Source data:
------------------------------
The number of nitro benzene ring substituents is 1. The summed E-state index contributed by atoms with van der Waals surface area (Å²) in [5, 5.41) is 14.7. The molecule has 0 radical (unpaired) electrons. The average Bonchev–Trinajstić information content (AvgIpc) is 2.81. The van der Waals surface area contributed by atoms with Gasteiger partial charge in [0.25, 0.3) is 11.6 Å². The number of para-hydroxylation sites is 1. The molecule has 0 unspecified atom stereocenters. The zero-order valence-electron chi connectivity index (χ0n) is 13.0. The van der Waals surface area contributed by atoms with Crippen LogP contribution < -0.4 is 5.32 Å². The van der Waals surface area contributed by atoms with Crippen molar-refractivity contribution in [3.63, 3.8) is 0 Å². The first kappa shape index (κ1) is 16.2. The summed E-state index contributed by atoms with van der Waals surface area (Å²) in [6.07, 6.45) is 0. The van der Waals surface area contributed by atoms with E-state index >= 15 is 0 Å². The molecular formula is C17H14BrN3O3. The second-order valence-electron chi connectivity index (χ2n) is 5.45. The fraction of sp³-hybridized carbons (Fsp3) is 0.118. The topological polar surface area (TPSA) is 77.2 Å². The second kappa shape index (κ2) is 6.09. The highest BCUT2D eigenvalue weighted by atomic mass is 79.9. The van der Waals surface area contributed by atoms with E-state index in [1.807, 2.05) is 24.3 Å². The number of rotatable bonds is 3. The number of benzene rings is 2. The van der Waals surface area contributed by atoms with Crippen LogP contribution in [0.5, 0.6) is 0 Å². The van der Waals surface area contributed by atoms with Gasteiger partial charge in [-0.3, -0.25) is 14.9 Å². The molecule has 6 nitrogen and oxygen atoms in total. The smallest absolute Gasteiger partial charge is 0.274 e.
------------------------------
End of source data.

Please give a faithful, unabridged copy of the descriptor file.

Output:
The number of nitro benzene ring substituents is 1. The summed E-state index contributed by atoms with van der Waals surface area (Å²) in [5, 5.41) is 14.7. The molecule has 0 radical (unpaired) electrons. The average Bonchev–Trinajstić information content (AvgIpc) is 2.81. The van der Waals surface area contributed by atoms with Gasteiger partial charge in [0.25, 0.3) is 11.6 Å². The number of para-hydroxylation sites is 1. The molecule has 0 unspecified atom stereocenters. The zero-order valence-electron chi connectivity index (χ0n) is 13.0. The van der Waals surface area contributed by atoms with Crippen LogP contribution < -0.4 is 5.32 Å². The van der Waals surface area contributed by atoms with Crippen molar-refractivity contribution in [3.63, 3.8) is 0 Å². The first kappa shape index (κ1) is 16.2. The summed E-state index contributed by atoms with van der Waals surface area (Å²) in [6.07, 6.45) is 0. The van der Waals surface area contributed by atoms with E-state index >= 15 is 0 Å². The molecular formula is C17H14BrN3O3. The second-order valence-electron chi connectivity index (χ2n) is 5.45. The fraction of sp³-hybridized carbons (Fsp3) is 0.118. The topological polar surface area (TPSA) is 77.2 Å². The second kappa shape index (κ2) is 6.09. The highest BCUT2D eigenvalue weighted by atomic mass is 79.9. The van der Waals surface area contributed by atoms with E-state index in [1.807, 2.05) is 24.3 Å². The number of rotatable bonds is 3. The number of benzene rings is 2. The van der Waals surface area contributed by atoms with Crippen LogP contribution in [0.5, 0.6) is 0 Å². The van der Waals surface area contributed by atoms with Gasteiger partial charge in [-0.3, -0.25) is 14.9 Å². The molecule has 6 nitrogen and oxygen atoms in total. The smallest absolute Gasteiger partial charge is 0.274 e.